Tier 1 includes requirements that would apply to all ships, including mandatory
requirements for a Ballast Water and Sediments Management Plan, a Ballast Water
Record Book and a requirement that new ships shall carry out ballast water and
sediment management procedures to a given standard or range of standards. Existing
ships would be required to carry out ballast water management procedures after
a phase-in period, but these procedures may differ from those to be applied
to new ships.
Tier 2 includes special requirements which may apply in certain areas and would
include procedures and criteria for the designation of such areas in which additional
controls may be applied to the discharge and/or uptake of ballast water. The
text for Tier 2 remains to be developed.
The working group confirmed that ballast exchange on the high seas is the only
widely used technique currently available to prevent the spread of unwanted
aquatic organisms in ballast water and its use should continue to be accepted.
However, it was stressed that this technique has a number of limitations. Because
it is of variable efficiency in removing organisms, the percentage removed depends
on the type of organism. The discharged water quality depends on the original
quality of the water taken up. It is also has geographical limits. Existing
ships may subject to operational constraints, but it was recognised that new
ships may be designed to accommodate ballast exchange in a much wider range
The Working Group concluded that development of alternative treatment technologies
might produce techniques that were substantially more reliable and that ballast
water exchange is an interim solution. The draft ballast water instrument will
be further reviewed and developed at the next session.
Areas and Particularly Sensitive Sea Areas
reviewed new draft guidelines for the designation of Special Areas under MARPOL
73/78 and new draft guidelines for the identification of Particularly Sensitive
Sea Areas (PSSAs) and agreed additional material to be drafted before the next
session, MEPC 46, which would approve the guidelines. This additional material
would include a flow-chart to assist Member States in deciding the most appropriate
measures in providing protection to sensitive sea areas. After approval at the
next session, a proposed draft Assembly resolution would be put forward to the
22nd Assembly in November 2001 for adoption.
In Annexes I, II and V, MARPOL 73/78 defines certain sea areas as "special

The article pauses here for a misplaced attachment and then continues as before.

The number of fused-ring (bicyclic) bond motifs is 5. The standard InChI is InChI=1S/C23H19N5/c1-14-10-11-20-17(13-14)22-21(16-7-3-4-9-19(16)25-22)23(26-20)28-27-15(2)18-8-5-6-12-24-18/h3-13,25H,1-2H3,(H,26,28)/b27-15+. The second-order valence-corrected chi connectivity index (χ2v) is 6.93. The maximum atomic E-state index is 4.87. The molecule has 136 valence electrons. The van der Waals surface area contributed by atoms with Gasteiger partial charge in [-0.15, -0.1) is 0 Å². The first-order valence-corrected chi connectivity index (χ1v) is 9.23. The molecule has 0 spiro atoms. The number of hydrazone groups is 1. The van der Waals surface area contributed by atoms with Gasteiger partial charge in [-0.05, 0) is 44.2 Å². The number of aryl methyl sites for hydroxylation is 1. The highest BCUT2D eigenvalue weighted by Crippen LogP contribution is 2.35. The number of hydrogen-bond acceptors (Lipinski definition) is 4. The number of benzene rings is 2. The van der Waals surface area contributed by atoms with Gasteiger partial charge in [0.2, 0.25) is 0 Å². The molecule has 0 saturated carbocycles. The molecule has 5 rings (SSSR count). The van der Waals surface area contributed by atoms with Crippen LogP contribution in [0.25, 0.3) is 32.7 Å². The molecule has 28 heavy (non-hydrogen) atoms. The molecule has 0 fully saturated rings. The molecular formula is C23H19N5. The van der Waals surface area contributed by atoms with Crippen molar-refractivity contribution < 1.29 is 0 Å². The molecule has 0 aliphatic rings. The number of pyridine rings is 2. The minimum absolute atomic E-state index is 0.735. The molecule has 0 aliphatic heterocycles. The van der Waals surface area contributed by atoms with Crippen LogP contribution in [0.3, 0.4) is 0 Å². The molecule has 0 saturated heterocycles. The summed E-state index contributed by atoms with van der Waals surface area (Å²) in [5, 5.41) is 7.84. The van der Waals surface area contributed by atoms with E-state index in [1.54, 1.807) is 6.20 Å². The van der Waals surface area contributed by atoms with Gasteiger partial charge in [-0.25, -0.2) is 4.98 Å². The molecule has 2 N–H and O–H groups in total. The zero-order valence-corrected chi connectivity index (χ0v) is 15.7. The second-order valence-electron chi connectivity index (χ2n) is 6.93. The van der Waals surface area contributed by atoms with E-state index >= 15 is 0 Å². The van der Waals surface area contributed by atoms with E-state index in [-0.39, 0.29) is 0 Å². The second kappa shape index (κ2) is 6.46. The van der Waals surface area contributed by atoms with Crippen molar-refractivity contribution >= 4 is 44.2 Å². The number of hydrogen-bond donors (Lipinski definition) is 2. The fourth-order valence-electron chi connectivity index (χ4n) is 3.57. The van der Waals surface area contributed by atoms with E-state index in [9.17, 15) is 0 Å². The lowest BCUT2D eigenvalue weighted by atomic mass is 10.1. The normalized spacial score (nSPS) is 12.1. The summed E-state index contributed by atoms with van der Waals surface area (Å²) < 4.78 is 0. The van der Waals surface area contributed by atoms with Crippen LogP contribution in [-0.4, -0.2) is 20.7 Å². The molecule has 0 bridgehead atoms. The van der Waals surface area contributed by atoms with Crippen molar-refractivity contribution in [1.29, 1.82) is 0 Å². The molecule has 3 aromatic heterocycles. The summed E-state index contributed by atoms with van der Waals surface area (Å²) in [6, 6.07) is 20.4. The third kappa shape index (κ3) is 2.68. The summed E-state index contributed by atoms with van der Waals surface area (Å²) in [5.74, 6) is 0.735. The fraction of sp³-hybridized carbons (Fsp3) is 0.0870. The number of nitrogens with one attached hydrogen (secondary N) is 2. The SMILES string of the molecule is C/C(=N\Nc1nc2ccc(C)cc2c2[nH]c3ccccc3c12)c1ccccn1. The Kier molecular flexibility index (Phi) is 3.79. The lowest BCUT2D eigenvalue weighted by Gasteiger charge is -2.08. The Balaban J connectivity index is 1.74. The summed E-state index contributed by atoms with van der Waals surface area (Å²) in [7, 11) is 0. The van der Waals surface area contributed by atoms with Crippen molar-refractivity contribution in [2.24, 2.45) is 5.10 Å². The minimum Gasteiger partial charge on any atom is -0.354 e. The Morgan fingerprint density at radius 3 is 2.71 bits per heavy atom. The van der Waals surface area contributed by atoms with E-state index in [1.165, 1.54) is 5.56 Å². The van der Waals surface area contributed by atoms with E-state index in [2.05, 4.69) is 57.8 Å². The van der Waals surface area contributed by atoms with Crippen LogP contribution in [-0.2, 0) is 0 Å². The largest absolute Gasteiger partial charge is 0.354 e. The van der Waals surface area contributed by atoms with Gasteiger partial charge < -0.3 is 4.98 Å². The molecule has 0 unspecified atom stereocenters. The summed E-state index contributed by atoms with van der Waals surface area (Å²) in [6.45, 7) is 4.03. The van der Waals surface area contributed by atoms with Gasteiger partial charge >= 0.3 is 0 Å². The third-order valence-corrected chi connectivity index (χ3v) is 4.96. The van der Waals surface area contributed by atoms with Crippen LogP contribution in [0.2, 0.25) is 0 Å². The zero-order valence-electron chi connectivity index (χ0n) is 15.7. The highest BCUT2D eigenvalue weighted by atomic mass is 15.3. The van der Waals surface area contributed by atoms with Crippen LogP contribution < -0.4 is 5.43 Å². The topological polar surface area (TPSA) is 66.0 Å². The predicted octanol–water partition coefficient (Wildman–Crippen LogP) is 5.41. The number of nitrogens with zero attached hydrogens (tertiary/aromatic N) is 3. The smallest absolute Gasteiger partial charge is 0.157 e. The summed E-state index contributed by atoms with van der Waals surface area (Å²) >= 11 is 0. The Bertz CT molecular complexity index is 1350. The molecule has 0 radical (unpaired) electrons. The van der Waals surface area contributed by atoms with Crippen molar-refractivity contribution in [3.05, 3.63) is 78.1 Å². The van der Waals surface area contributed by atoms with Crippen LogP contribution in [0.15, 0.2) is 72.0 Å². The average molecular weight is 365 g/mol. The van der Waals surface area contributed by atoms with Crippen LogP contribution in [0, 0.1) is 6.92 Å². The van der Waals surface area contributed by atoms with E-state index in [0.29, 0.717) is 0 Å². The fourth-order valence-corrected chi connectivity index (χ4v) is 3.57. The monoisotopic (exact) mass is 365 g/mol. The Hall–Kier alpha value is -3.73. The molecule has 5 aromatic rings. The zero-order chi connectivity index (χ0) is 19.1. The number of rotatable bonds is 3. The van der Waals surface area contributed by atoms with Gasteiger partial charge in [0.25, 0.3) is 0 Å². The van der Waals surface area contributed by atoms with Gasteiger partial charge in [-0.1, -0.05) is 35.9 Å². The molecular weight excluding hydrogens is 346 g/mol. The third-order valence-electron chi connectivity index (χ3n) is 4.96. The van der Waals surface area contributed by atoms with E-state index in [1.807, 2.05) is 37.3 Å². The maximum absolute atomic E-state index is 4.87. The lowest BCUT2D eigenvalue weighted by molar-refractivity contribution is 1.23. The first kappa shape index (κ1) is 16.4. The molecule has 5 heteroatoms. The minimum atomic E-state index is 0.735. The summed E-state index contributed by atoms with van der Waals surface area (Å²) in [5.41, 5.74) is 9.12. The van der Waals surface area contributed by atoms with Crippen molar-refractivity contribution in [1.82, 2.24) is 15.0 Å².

areas" in which, for technical reasons relating to their oceanographical
and ecological condition and to their sea traffic, the adoption of special mandatory
methods for the prevention of sea pollution is required. Under the Convention,
these special areas are provided with a higher level of protection than other
areas of the sea. A PSSA is an area that needs special protection through action
by IMO because of its significance for recognized ecological or socio-economic
or scientific reasons and which may be vulnerable to damage by international
maritime activities. The criteria for the identification of particularly sensitive
sea areas and the criteria for the designation of special areas are not mutually
exclusive. In many cases a Particularly Sensitive Sea Area may be identified
within a Special Area and vice versa.
of air pollution from ships
The MEPC considered a study commissioned by IMO into greenhouse gas emissions
from ships and agreed to discuss, at its next session, the development of a
document outlining IMO policy on the issue. The study follows the adoption in
1997 of Annex VI of MARPOL on Regulations for the Prevention of Air Pollution
The study shows that the impact of nitrogen oxide (NOx) emissions from ships
continues to be the main policy driver. There are no accurate assessments of
the contribution of shipping to global NOx emissions. However, studies show
that shipping is a small contributor to world carbon dioxide (CO2) emissions,
accounting for 1.8 percent of world CO2 emissions in 1996.
The study notes that there is potential for reduction of greenhouse gas emissions
from ships through technical and operational measures. At the same time, shipping
has been confirmed to be a significant contributor in the development of environmentally
of amendments to IMO instruments
The Committee adopted the following amendments:
1. Amendments to MARPOL 73/78 Annex V Prevention of Pollution by Garbage from Ships
2. Amendments to IBC and BCH Codes